Apple's Bootcamp: First Step?

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Update: Parallels Workstation 2.1 beta for Mac OS X has been announced. You can see video of Parallels in action onYouTube.

Every tech site on the Internet seems to be talking about Bootcamp, Apple's official support for dual-booting Mac OS X and Windows XP that was previously the realm of hacking contests. Apple's official support and easier installation setup are a great gift, but I'm still keeping my eye on the Parallels Web site. Techworld said that Parallels would be announcing virtualization software for OS X this week -- who cares about spending time rebooting into another operating system when could run both (in Rahzel voice) at the same time?

There's been a lot of movement on the OS virtualization front recently. r was explaining to me on Caltrain how Intel was implementing a bunch of new instructions to support virtualization. These instructions improve virtualization performance and make life easier for virtualization companies. AMD also announced CPU support for virtualization, so the game is on between the CPU rivals. Virtualization technology has historically been targeted at corporate servers, but perhaps it will soon become something for the masses -- Parallels?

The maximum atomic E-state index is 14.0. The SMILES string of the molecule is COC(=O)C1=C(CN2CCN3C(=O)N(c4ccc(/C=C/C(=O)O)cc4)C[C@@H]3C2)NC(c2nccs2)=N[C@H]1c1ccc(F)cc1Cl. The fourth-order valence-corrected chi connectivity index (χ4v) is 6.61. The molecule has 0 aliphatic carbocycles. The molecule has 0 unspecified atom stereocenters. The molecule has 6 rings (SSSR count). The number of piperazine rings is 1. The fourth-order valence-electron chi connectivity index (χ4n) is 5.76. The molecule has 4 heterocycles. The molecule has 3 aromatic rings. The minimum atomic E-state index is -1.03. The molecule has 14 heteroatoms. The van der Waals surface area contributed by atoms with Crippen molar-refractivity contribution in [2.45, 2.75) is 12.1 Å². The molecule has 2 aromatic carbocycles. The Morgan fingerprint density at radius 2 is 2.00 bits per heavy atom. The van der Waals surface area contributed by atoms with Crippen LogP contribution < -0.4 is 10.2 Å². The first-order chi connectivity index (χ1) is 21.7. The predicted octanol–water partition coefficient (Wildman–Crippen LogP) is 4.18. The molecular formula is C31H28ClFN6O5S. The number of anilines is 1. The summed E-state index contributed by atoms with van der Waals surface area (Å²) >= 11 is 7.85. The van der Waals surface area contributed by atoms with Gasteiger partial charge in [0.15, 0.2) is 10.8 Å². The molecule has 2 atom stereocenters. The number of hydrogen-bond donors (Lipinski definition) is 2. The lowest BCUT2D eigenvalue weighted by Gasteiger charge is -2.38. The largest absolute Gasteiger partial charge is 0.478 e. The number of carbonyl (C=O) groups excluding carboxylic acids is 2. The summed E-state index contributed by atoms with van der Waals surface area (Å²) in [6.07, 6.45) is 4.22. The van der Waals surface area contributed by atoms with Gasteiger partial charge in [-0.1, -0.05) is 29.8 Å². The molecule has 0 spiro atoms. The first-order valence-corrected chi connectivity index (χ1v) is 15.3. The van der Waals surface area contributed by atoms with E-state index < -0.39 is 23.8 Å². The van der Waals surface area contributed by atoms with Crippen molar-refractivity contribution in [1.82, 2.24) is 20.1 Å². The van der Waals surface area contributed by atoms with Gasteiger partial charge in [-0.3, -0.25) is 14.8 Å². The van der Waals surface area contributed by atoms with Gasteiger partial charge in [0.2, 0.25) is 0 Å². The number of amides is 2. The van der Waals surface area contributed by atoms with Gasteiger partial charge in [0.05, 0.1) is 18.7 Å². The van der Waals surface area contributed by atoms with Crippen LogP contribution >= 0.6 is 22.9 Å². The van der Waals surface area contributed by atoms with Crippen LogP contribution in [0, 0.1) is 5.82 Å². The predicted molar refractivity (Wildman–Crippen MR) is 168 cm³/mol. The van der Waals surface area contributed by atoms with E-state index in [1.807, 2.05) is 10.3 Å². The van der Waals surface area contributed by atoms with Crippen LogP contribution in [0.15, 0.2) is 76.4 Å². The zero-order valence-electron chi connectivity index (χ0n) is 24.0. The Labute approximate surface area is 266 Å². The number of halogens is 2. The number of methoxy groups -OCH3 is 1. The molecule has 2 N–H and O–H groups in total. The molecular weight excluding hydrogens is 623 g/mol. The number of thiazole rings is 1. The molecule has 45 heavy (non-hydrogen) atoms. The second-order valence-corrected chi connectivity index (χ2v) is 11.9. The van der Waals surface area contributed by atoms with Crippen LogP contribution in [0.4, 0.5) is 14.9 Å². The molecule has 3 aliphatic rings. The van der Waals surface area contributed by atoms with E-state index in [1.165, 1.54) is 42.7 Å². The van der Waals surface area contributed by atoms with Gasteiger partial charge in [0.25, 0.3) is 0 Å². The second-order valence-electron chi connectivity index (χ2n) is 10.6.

Windows Vista/OS X mashup

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Crooked Timber has a funny mashup of the audio from Bill Gates' CES speech with OS X video. To be fair, you could have just as easily substituted in screenshots of Google Desktop, Konfabulator for Windows, etc... and it would still be kinda funny, but you would miss all the stock Apple/Microsoft vitriol in the comments.

(via metamerist)